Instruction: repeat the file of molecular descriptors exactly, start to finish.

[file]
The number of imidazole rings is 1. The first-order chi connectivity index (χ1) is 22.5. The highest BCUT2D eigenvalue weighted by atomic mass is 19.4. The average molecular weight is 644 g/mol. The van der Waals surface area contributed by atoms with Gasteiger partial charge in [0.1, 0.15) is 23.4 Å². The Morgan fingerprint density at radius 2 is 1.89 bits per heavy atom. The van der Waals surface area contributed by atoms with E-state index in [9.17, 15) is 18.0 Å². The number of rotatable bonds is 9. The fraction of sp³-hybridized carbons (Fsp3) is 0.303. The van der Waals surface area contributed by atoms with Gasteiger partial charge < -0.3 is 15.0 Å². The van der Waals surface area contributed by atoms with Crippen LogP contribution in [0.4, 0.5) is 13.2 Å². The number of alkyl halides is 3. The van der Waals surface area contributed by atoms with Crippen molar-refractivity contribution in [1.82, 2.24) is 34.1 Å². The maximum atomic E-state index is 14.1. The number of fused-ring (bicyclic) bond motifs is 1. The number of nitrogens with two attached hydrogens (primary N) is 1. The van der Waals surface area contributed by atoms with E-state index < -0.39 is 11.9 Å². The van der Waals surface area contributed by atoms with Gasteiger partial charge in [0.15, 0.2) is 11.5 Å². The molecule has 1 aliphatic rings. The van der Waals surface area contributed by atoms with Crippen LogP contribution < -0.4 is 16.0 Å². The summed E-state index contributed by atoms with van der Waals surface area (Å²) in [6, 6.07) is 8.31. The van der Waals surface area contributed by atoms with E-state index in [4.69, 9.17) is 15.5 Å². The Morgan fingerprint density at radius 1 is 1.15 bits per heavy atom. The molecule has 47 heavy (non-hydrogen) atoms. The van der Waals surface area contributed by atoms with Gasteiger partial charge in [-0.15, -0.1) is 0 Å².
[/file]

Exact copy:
The number of imidazole rings is 1. The first-order chi connectivity index (χ1) is 22.5. The highest BCUT2D eigenvalue weighted by atomic mass is 19.4. The average molecular weight is 644 g/mol. The van der Waals surface area contributed by atoms with Gasteiger partial charge in [0.1, 0.15) is 23.4 Å². The Morgan fingerprint density at radius 2 is 1.89 bits per heavy atom. The van der Waals surface area contributed by atoms with E-state index in [9.17, 15) is 18.0 Å². The number of rotatable bonds is 9. The fraction of sp³-hybridized carbons (Fsp3) is 0.303. The van der Waals surface area contributed by atoms with Gasteiger partial charge < -0.3 is 15.0 Å². The van der Waals surface area contributed by atoms with Crippen LogP contribution in [0.4, 0.5) is 13.2 Å². The number of alkyl halides is 3. The van der Waals surface area contributed by atoms with Crippen molar-refractivity contribution in [1.82, 2.24) is 34.1 Å². The maximum atomic E-state index is 14.1. The number of fused-ring (bicyclic) bond motifs is 1. The number of nitrogens with two attached hydrogens (primary N) is 1. The van der Waals surface area contributed by atoms with E-state index < -0.39 is 11.9 Å². The van der Waals surface area contributed by atoms with Gasteiger partial charge in [0.15, 0.2) is 11.5 Å². The molecule has 1 aliphatic rings. The van der Waals surface area contributed by atoms with Crippen LogP contribution < -0.4 is 16.0 Å². The summed E-state index contributed by atoms with van der Waals surface area (Å²) in [6, 6.07) is 8.31. The van der Waals surface area contributed by atoms with E-state index in [4.69, 9.17) is 15.5 Å². The Morgan fingerprint density at radius 1 is 1.15 bits per heavy atom. The molecule has 47 heavy (non-hydrogen) atoms. The van der Waals surface area contributed by atoms with Gasteiger partial charge in [-0.15, -0.1) is 0 Å².